Hamlet is a tragedy. The definition of a tragedy is a story concerning the downfall and death of a character who is mighty and heroic, save for an unfortunate fatal flaw. For example, Shakespeare’s Macbeth is a noble man who is brought down by his own ambition (or possibly the ambition of his wife, depending on your interpretation). Hamlet is a particularly complex tragic hero. He becomes obsessed with bringing the truth to light, yet seems paralysed into inaction by his own inner turmoil. There is a lot of discussion about Hamlet’s age in Literary criticism. As a character, he is fascinating depicted as any age, but for a manga adaptation, I have to say I find Emma’s depiction of him as a dashing young adult bishounen quite pleasing! Emma’s Hamlet is less brooding than some depictions. She chooses to emphasise his quick wit, dark humour and his more active and flamboyant side. This works to great effect for the portion of the play in which he feigns madness, and makes him a strong, shounen hero you can root for in a sword fight. Hamlet is noted in the play for his dark, funereal mourning clothes, which he continues to wear some time after his father’s death, to the discomfort of the rest of the court, who are in wedding garb to celebrate his mother’s wedding.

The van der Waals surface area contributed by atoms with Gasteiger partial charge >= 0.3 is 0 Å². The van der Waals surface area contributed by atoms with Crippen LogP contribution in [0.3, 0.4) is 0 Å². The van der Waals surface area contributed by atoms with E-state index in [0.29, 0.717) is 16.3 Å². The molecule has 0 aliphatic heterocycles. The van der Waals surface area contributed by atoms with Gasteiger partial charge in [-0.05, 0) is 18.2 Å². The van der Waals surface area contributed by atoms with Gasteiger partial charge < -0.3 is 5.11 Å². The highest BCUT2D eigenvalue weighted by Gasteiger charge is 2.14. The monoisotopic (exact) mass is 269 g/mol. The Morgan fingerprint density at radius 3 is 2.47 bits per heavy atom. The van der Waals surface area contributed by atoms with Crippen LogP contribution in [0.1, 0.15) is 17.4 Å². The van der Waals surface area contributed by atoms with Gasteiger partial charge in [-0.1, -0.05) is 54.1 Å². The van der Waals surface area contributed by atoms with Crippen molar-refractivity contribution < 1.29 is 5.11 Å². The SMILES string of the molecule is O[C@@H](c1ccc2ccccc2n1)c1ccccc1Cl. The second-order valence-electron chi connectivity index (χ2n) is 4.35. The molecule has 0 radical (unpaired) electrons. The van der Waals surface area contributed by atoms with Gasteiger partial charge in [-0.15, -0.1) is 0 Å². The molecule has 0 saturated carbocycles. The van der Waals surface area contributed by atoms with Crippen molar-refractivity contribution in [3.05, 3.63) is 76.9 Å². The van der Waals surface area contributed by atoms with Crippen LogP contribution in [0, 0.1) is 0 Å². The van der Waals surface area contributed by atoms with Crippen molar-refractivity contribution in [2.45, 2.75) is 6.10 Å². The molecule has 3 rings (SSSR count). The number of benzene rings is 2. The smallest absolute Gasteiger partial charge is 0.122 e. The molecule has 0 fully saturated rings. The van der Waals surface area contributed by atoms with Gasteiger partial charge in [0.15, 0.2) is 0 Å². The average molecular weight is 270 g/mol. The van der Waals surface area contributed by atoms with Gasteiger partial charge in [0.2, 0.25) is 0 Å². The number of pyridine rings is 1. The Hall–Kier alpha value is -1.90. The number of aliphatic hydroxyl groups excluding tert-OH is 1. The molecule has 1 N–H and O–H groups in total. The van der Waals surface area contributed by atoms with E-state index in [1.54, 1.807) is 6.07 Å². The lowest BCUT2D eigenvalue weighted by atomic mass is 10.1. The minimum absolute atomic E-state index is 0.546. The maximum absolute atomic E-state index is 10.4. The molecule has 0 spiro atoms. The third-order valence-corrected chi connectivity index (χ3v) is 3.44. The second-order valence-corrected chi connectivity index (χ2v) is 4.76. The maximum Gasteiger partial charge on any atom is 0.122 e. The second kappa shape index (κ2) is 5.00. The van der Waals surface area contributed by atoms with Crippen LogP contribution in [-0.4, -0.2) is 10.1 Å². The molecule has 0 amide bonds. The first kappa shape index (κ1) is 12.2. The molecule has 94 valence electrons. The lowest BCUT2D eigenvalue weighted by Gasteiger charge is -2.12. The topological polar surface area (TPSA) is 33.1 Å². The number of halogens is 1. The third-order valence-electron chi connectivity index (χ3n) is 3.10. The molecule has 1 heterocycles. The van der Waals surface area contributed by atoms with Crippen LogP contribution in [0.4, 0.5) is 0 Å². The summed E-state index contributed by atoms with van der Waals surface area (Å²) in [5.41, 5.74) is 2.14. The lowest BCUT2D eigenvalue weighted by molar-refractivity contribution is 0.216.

HamletClothes

Hamlet’s clothes are a statement of his disapproval of his mother’s rather early remarriage to her husband’s murderer, and Emma has given his look a rebellious gothic flair which really sets this off. Her Hamlet is a witty, swashbuckling rebel. Perfect, in my opinion, for a comic adaptation.

While we’re on the subject of casting, some other interesting things to note would include Rosencrantz and Guildenstern being presented as twins. This is quite appropriate to the rather unnatural way in which the pair seem to act as one person. They are presented here almost as emotionless dolls and rather unsettling. This reflects their strange role in the play as seemingly unfeeling plot-movers. They eventually die offstage and their death is mentioned merely as a kind of side note.

Ophelia and Laertes deserve a mention, as Emma does a particularly good job of setting them up as very warm, loving siblings before tragedy strikes. Before her madness, Ophilia is portrayed as a very sweet, bubbly girl, and even playing in the river where she will eventually drown in a fit of insanity. By highlighting the comedy in the play, and the brief moments of happiness the characters find, this adaptation makes the tragedy more poignant.